-Each filling is obtained from a homogeneous ceramic cube. As such, porcelain fillings maintain their size and shape, temperature changes notwithstanding.

-The insertion of ceramic fillings only requires a small space. This translates to less drilling, which in turn means patients are able to keep more of the healthy part(s) of their teeth.

-Porcelain fillings are less prone to discoloration. This, combined with the fact that they can be matched to the natural color of one’s teeth, adds up to a more aesthetically-pleasing result.

You can now see why ceramic fillings are the best option for your teeth. In recent times, manufacturers have developed superior composite materials for the construction of porcelain fillings. You can thus find quality ceramic fillings that are much more resilient when compared to their metal predecessors.

Diet And Dental Health

Feb 22nd, 2017
Easton Dentists Mar 1st, 2017

Good dental health starts with nutrition and diet. What you eat and drink can affect not only your weight and overall health but also your dental health. Taking good care of your teeth and involves more than just brushing and flossing your teeth every day.

It goes without saying that eating sugary foods and drinking dark beverages can damage your teeth, but there’s plenty to understand about diet and dental health. Certain foods can accelerate the level of decay, leading to bad breath (halitosis), caries (cavities) and other dental problems. On the other hand, other foods can improve your oral health by helping to limit decay over time.

Which foods to eat

When choosing a diet that will promote both dental and overall health, bear in mind that there are plenty of foods out there that can help you achieve your goal. For the best results, you will need to take note of foods that will help you avoid a host of dental issues while also helping you to increase your energy and manage your weight.

Research has established that foods such as almonds, leafy greens, cheese, poultry, fruits, vegetables, cheese, eggs and fish can help you fight cavities, reduce the risk of or effectively manage gum disease, and embrace an overall healthier lifestyle. Beverages you should incorporate into your diet include water, milk and plain yogurt.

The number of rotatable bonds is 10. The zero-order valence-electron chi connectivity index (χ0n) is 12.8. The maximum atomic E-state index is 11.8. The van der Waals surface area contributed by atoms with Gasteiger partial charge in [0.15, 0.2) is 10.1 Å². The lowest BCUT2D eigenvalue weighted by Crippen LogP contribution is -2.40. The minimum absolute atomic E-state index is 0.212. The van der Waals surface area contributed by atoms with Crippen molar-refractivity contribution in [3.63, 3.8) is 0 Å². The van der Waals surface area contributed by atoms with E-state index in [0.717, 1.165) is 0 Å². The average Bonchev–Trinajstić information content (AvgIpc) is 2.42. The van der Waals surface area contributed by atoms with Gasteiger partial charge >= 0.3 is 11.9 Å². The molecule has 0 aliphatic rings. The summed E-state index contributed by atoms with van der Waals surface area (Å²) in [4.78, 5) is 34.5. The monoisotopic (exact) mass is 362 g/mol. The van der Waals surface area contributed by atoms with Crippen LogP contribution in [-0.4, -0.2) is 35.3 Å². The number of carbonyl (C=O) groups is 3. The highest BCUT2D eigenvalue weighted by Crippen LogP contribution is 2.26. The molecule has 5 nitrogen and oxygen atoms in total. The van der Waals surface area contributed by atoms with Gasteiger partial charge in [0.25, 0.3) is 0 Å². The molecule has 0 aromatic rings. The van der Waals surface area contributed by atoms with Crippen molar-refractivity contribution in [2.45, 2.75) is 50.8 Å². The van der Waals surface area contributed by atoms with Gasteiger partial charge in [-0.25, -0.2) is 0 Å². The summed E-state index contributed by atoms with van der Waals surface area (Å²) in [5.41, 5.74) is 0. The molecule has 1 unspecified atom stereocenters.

Foods to avoid

It’s also critical to understand some of the foods you need to avoid or limit in order to improve your overall dental health. For healthier teeth and gums, it pays to limit or avoid sugary, processed foods and foods that are high in sugar or sugar substitutes.

For good dental health, always remember to brush twice daily with a fluoride toothpaste and visit your dentist regularly. Regular dental care can help prevent oral problems and detect those that occur in the early stages, while they’re easily treatable.

Choose The Best Tooth Whitening Method

Feb 22nd, 2017
Easton Dentists Mar 1st, 2017

There are different types of teeth whitening methods. You should always consult a dentist in Columbus, Ohio before using any in-home or over-the-counter solution for whitening your teeth. Everyone is not the right candidate for every whitening method. Following are the well known methods for whitening teeth.

Over-The-Counter Solutions
The simplest of these solutions are toothpastes specially made for whitening teeth. Most of these toothpastes can be used for both whitening and everyday cleaning of the teeth. There are teeth whitening gels. These gels have lower concentration of whitener than the gels used in the in-office whitening treatments. If for some reason you do not want to use a liquid form of whitener, you can use whitening strips.

Dentist in-Office Teeth Bleaching
Dentists use a gel solution to bleach the teeth. The whole process is performed under the supervision of a trained dentist so you are assured of professional result. In the first visit, you have to give your teeth impressions. It can take about 1-2 weeks to get the trays made out of your teeth impressions. These trays are filled with the bleach and attached to the lower and upper teeth. Several sittings may be needed depending on the discoloration level of your teeth. It will give you professional result at an affordable cost.

Dentist in-Office Laser Teeth Whitening
This method will give you the best whitening results. A thin film of bleaching agent like hydrogen peroxide or carbamide peroxide is applied on the teeth. The gel is activated with the help of laser light. Your teeth can become 5-6 shades whiter and brighter with this method. This method may also require several sittings depending on the level of teeth discoloration.

Porcelain Veneers
It is a part of cosmetic dentistry. Each veneer completely covers the tooth. No other teeth whitening solution beats it in the whitener effect because a completely new synthetic layer is used to cover the tooth.

Single Tooth Whitening
When a badly decayed or broken tooth needs to be given better appearance, single tooth whitening solutions are used. A dental crown is fixed to improve the broken or decayed tooth’s appearance. Dental bonding is another solution used for this purpose.

Keep in mind that all solutions have their advantages and limitations. Visit The Dental Center at Eastern Town Center to find which teeth whitening solution is perfect for you. Dr. Brad Gilmer will inspect all parts of your teeth and gums thoroughly. He will determine the solution that is appropriate and will deliver the best result in your case. Call (614) 414-0111 now to schedule an appointment.